6.32.150 Consequences of violations.

In addition to any disciplinary action, the mayor, or hearing officer if the mayor is the subject of the complaint, shall determine if any or all of the following shall be ordered:

A. Voidance of any grant, contract, lease or other agreement or arrangement entered into in violation of this chapter;

B. Recovery of any fee, compensation, gift or benefit given to an employee or the mayor;

C. Pursuit of any other available legal or equitable remedy; or

D. Pursuit of any possible criminal actions. (Ord. 2003-07 § 6, 2003. 2004 Code § 2.25.197.)

6.32.160 Statute of limitations.

No complaint may be filed against an employee or a mayor which alleges a violation of this chapter which occurred more than two years prior to the filing date of the complaint. (Ord. 2003-07 § 7, 2003. 2004 Code § 2.25.198.)

6.32.170 Confidentiality.

A. Complaints and subsequent investigations relating to the mayor prior to a final determination by the hearing officer that there has been a violation, and complaints and subsequent investigations relating to employees shall be confidential except as necessary to carry out the powers and duties set forth in this chapter or to enable another person or department to consider and act upon the determinations or recommendations of the mayor pursuant to FNSBC 6.32.150 or any other section of this chapter.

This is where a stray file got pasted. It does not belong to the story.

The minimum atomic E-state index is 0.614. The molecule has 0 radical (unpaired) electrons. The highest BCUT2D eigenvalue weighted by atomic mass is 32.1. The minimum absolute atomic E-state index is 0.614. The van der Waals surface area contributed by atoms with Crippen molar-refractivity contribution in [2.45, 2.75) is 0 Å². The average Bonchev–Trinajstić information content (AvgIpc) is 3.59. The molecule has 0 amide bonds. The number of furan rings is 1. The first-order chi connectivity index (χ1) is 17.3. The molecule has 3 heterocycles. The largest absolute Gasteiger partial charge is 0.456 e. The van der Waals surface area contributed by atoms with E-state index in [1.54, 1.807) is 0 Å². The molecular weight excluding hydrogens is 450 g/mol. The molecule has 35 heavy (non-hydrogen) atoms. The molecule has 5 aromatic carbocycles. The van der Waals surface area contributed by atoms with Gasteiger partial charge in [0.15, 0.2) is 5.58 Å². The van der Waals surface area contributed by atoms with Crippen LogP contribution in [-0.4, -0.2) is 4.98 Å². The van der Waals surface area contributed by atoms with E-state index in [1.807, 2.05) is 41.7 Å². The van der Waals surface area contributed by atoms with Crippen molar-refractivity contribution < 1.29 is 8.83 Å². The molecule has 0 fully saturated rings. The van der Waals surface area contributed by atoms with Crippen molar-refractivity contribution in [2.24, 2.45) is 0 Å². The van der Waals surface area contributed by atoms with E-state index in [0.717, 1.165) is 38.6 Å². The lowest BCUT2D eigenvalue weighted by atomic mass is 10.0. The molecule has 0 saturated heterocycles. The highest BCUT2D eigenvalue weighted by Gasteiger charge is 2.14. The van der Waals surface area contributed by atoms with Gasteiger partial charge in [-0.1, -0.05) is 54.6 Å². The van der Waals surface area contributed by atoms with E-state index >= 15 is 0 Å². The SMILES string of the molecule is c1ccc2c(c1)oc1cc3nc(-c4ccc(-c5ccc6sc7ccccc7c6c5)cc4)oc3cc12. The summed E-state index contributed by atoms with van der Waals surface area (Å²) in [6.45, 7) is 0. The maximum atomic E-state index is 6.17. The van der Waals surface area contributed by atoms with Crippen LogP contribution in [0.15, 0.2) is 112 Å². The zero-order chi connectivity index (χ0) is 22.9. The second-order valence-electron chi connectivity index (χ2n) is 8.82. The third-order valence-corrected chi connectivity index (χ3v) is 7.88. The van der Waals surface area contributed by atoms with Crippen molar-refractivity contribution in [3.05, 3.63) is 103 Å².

B. Any employee who is found to have publicly disclosed any information relating to an investigation or findings under this chapter, unless such disclosure is otherwise permitted under this chapter, shall be subject to discipline up to and including dismissal from employment.

C. Except as set forth in subsections (D) and (E) of this section, any person, whether or not an employee, shall not violate the confidentiality requirements of this chapter. In addition to the disciplinary actions set forth above, a violation of the confidentiality provisions of this chapter shall be a misdemeanor subject to the provisions of Chapter 1.20 FNSBC.

D. Notwithstanding subsections (A) through (C) of this section, the human resources director may publish summary opinions to inform borough personnel and the public about the interpretation of provisions of this chapter relating to an investigation and determination as long as such publication does not divulge any material facts which would lead to the identity of the person who was the subject of the complaint.

E. A person who makes public the substance of or any portion of a confidential investigation or determination of which that person was the subject is deemed to have waived the confidentiality of that determination and of any records obtained or prepared in connection with that determination. (Ord. 2003-07 § 8, 2003. 2004 Code § 2.25.199.)